Background Context to What Mueller Said

Heading elements <H1> – <H6> are supposed to be used to indicate what a section of a webpage is about.

Furthermore the heading elements have a ranking order, with the <H1> being the highest rank of importance and the <H6> being the lowest level of importance.

The heading element purpose is to label what a section of content is about.

HTML specifications allow the use of multiple <H1> elements. So, technically, using more than one <H1> is perfectly valid.

Section 4.3.11 of the official HTML specifications states:

“h1–h6 elements have a heading level, which is given by the number in the element’s name.

If a document has one or more headings, at least a single heading within the outline should have a heading level of 1.”

Nevertheless, using more than on <H1> is not considered a best practice.

The Mozilla developer reference page about the use of headings recommends:

“The <h1> to <h6> HTML elements represent six levels of section headings. <h1> is the highest section level and <h6> is the lowest.

…Avoid using multiple <h1> elements on one page

While using multiple <h1> elements on one page is allowed by the HTML standard (as long as they are not nested), this is not considered a best practice. A page should generally have a single <h1> element that describes the content of the page (similar to the document’s <title> element).”

John Mueller has previously said that it doesn’t matter if a webpage uses one <H1> or five <H1> headings.

The point of his statement is that the level of the heading isn’t as important as how they are used, with the best practice being the use of  headings for indicating what a section of content is about.

What Mueller Said on Twitter

A member of the SEO community was joking around and gently ribbed Mueller about using more than one H1.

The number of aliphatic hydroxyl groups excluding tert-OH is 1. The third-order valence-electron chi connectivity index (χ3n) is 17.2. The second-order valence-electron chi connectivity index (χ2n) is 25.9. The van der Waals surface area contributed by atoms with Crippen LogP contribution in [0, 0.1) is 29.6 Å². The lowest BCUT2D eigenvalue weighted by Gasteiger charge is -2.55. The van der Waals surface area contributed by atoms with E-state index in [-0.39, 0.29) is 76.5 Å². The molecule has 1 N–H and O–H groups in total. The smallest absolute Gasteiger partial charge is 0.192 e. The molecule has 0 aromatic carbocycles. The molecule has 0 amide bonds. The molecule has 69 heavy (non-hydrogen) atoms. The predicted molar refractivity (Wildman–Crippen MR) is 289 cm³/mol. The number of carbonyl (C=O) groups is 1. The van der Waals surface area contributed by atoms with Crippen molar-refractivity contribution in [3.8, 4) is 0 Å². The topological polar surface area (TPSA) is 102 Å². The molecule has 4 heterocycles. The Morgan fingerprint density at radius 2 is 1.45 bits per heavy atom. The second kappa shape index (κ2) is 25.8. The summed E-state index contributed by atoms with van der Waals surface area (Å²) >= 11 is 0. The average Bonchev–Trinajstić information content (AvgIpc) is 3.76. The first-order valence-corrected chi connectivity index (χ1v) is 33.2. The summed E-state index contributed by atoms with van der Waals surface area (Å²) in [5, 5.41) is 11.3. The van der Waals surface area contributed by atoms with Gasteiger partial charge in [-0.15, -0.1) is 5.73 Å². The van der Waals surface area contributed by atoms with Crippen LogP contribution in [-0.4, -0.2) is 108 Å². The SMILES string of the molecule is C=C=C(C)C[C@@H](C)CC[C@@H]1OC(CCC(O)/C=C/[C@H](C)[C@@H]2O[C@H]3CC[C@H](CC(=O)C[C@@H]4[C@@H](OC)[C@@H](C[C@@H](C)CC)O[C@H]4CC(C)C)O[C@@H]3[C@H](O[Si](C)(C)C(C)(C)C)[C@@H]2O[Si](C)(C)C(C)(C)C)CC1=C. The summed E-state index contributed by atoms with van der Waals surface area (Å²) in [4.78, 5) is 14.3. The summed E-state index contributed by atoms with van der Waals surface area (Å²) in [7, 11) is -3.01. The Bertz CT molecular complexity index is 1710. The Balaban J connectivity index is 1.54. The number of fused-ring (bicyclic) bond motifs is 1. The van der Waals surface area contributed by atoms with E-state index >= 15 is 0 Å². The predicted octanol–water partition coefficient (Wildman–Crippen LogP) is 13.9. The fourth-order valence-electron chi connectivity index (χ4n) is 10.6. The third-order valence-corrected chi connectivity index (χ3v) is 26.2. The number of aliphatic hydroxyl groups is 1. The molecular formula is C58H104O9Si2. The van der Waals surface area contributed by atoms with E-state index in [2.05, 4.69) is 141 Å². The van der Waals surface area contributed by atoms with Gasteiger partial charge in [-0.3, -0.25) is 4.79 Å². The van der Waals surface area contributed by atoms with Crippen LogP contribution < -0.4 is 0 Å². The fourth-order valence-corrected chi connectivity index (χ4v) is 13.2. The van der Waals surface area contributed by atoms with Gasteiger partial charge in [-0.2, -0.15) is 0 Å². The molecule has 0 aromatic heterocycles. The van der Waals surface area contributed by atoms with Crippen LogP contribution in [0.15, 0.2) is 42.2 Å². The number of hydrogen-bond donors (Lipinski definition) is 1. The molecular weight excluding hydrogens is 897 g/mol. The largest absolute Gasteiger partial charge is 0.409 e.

He tweeted:

The SEO followed up by sharing how he preferred using the best practices for heading elements by using only one <H1>, to denote what the page is about and then using the rest of the headings in order of rank, give a webpage a hierarchical structure.

A Hierarchical structure communicates sections of a webpage and any subsections within each section.

He tweeted:

“I’m too traditional with header elements. (HTML 4 for Life! lol)

I’d still recommend using just one H1 element on a page.

I patiently go back to pages to implement header hierarchy for fun.”

John Mueller tweeted his approval in response:

“I think that’s an awesome idea & a great practice.

Header hierarchy is not just useful to Google, it’s also important for accessibility.

(Google still has to deal with whatever weird things people throw up on the web, but being thoughtful in your work always makes sense.)”

Hierarchical Page Structure

In the early days of SEO, <H1> used to be counted as an important ranking factor, one that was more important than an <H2>.

So, back then, one always put their most important keywords in the <H1> in order to signal to Google that the page was relevant for that keyword.

H1 used to have more ranking power so it was essential to use the <H1> to help rankings.

Google’s algorithm was using keywords as a way to “guess” what a webpage was about.

Keywords in the anchor text, keywords in the title tag and keywords in the <H1> helped Google guess what a page was relevant for.

But nowadays, Google doesn’t have to guess.

It is able to understand what sections of a webpage are about, and consequently, what the entire webpage is about.

Despite those advances, many SEOs still believe that using an <H1> is some kind of magic ranking factor.

Headings are no longer about shouting what keyword you want to rank for.

The role of heading elements are now about telling search engines what a section of content is about.

Each section of a content is generally about something specific.

Heading tags make it easier for search engines to know what a page is about.

And that helps them rank the page for the topic.

And according to the official HTML specifications, that’s technically the proper way to use heading elements.

Lastly, Mueller mentioned a quality of the heading element as a way to better communicate for accessibility reasons, like for people who use screen readers.

The official HTML specifications say:

“Descriptive headings are especially helpful for users who have disabilities that make reading slow and for people with limited short-term memory.

These people benefit when section titles make it possible to predict what each section contains.”

So thank you John Mueller for calling attention to the benefits of using headings with a hierarchical structure, for calling attention to how hierarchical structure is useful for Google and for accessibility.